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October 31, 2011

College Students' Cellphone Usage Only Growing


We've known for a while that college age kids are very dedicated to their cell phones. The surprising tidbit about smartphones was just how often adults were using them for things such as Facebook (News - Alert) and social networking. A new study shows that a large majority of college kids use their smartphones on a daily basis, despite the fact that two-thirds of those students don't actually pay their own bills. It seems as though students today don't realize that just one or two generations earlier, cellphones were something that were used in the car and few other places.

The end of using cellphones and smartphones for emergencies only has actually long passed. The study shows that a full 88 percent of students who own cellphones use them to text in class. 40 percent of students take advantage of their phone's ability to access the web in order to prep for a test at the last minute. Of course, still others use their phone to connect with their friends on sites like Facebook and getting the word out about the next great party is certainly a top use as well.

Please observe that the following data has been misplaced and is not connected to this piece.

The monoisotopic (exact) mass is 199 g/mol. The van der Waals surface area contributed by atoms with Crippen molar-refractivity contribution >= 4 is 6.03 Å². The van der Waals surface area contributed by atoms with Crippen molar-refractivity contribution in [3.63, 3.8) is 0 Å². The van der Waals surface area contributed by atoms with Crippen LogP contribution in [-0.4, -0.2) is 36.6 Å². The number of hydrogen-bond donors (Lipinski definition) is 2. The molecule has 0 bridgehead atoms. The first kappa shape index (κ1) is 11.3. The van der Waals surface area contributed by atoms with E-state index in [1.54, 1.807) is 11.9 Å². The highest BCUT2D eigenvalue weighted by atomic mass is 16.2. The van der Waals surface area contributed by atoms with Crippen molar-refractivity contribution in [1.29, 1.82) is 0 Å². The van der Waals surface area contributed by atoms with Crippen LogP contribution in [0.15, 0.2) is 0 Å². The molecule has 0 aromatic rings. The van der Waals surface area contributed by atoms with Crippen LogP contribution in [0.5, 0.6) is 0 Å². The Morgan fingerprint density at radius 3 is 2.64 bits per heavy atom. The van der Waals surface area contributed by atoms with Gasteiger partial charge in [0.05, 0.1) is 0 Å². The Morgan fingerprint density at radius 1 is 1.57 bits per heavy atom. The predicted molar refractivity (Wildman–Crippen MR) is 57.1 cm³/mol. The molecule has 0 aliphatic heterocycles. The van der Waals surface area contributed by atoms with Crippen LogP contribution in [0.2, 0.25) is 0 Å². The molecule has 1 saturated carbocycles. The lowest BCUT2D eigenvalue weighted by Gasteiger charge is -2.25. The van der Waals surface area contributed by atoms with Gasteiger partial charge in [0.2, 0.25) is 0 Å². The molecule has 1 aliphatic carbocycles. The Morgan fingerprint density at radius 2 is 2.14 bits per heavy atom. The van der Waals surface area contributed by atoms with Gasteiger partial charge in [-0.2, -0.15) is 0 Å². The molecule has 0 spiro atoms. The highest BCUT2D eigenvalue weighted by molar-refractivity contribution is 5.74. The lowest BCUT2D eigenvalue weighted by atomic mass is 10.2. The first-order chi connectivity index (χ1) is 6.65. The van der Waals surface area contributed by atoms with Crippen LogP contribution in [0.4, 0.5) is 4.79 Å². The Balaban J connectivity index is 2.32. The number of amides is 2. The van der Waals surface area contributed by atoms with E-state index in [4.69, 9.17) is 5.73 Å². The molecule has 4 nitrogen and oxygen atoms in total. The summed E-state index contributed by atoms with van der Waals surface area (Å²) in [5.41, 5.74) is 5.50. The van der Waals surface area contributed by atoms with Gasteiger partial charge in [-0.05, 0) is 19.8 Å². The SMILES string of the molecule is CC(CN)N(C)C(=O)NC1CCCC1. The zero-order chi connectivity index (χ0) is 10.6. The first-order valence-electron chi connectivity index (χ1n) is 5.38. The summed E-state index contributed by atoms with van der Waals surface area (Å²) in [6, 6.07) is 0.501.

Whether using the phone as an appendage in their social pursuits or as a study aid, 25 percent of all students say they take out their phone in class at least once a day. A new infographic, put together by a site called Hackcollege shows just how often and how college students now use their cellphones. Some of the other interesting statistics that will certainly be eye-popping to the older generations are that almost all (94 percent) of college students text every day. Another interesting tidbit is that while in the outside world, Android crushes Apple (News - Alert) when it comes to smartphone market share, the race is much close on campus. Android still leads, but only by one percent (43-42). Good news for all those companies making new cellphones as well, as 58 percent of college students currently own the smartphone they want the most. That bodes well for the student getting the newest and most popular phone in the near future.




Edited by Rich Steeves
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